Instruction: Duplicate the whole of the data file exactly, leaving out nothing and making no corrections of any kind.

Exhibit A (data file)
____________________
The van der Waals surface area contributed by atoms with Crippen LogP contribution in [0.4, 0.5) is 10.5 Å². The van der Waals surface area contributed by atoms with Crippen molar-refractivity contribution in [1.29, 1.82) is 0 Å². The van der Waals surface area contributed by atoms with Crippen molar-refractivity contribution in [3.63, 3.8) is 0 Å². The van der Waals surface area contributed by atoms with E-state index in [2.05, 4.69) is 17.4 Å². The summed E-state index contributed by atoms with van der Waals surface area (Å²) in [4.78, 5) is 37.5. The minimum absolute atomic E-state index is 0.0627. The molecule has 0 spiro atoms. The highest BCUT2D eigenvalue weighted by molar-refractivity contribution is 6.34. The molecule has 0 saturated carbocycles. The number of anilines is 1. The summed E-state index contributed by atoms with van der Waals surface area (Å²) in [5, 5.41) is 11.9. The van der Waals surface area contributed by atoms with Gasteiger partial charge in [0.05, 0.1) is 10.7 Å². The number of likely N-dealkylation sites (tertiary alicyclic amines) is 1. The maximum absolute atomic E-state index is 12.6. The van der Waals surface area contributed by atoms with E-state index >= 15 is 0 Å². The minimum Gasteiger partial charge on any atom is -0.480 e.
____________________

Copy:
The van der Waals surface area contributed by atoms with Crippen LogP contribution in [0.4, 0.5) is 10.5 Å². The van der Waals surface area contributed by atoms with Crippen molar-refractivity contribution in [1.29, 1.82) is 0 Å². The van der Waals surface area contributed by atoms with Crippen molar-refractivity contribution in [3.63, 3.8) is 0 Å². The van der Waals surface area contributed by atoms with E-state index in [2.05, 4.69) is 17.4 Å². The summed E-state index contributed by atoms with van der Waals surface area (Å²) in [4.78, 5) is 37.5. The minimum absolute atomic E-state index is 0.0627. The molecule has 0 spiro atoms. The highest BCUT2D eigenvalue weighted by molar-refractivity contribution is 6.34. The molecule has 0 saturated carbocycles. The number of anilines is 1. The summed E-state index contributed by atoms with van der Waals surface area (Å²) in [5, 5.41) is 11.9. The van der Waals surface area contributed by atoms with Gasteiger partial charge in [0.05, 0.1) is 10.7 Å². The number of likely N-dealkylation sites (tertiary alicyclic amines) is 1. The maximum absolute atomic E-state index is 12.6. The van der Waals surface area contributed by atoms with E-state index >= 15 is 0 Å². The minimum Gasteiger partial charge on any atom is -0.480 e.